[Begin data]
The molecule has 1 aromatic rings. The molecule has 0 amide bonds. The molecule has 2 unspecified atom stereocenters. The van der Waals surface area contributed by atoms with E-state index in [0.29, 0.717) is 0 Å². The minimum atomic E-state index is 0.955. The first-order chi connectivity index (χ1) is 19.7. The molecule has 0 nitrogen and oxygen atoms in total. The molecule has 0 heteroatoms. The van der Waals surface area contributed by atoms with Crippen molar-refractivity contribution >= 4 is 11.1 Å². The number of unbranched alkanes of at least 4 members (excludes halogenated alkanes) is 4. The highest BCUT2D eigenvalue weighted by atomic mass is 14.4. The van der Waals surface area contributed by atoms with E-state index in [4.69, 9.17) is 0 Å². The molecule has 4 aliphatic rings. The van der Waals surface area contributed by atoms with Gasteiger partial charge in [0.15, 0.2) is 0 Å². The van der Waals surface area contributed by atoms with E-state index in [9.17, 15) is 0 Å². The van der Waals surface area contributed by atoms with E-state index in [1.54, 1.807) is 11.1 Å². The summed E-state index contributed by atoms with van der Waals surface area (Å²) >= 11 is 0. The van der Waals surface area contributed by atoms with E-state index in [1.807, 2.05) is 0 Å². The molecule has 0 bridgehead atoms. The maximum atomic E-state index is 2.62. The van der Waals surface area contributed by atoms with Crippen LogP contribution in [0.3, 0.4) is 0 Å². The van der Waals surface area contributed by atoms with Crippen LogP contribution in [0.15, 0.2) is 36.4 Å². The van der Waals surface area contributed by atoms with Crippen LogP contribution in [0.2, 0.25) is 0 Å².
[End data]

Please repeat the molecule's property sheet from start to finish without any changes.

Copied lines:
The molecule has 1 aromatic rings. The molecule has 0 amide bonds. The molecule has 2 unspecified atom stereocenters. The van der Waals surface area contributed by atoms with E-state index in [0.29, 0.717) is 0 Å². The minimum atomic E-state index is 0.955. The first-order chi connectivity index (χ1) is 19.7. The molecule has 0 nitrogen and oxygen atoms in total. The molecule has 0 heteroatoms. The van der Waals surface area contributed by atoms with Crippen molar-refractivity contribution >= 4 is 11.1 Å². The number of unbranched alkanes of at least 4 members (excludes halogenated alkanes) is 4. The highest BCUT2D eigenvalue weighted by atomic mass is 14.4. The van der Waals surface area contributed by atoms with E-state index in [4.69, 9.17) is 0 Å². The molecule has 4 aliphatic rings. The van der Waals surface area contributed by atoms with Gasteiger partial charge in [0.15, 0.2) is 0 Å². The van der Waals surface area contributed by atoms with E-state index in [9.17, 15) is 0 Å². The van der Waals surface area contributed by atoms with E-state index in [1.54, 1.807) is 11.1 Å². The summed E-state index contributed by atoms with van der Waals surface area (Å²) >= 11 is 0. The van der Waals surface area contributed by atoms with E-state index in [1.807, 2.05) is 0 Å². The molecule has 0 bridgehead atoms. The maximum atomic E-state index is 2.62. The van der Waals surface area contributed by atoms with Crippen LogP contribution in [0.3, 0.4) is 0 Å². The van der Waals surface area contributed by atoms with Crippen LogP contribution in [0.15, 0.2) is 36.4 Å². The van der Waals surface area contributed by atoms with Crippen LogP contribution in [0.2, 0.25) is 0 Å².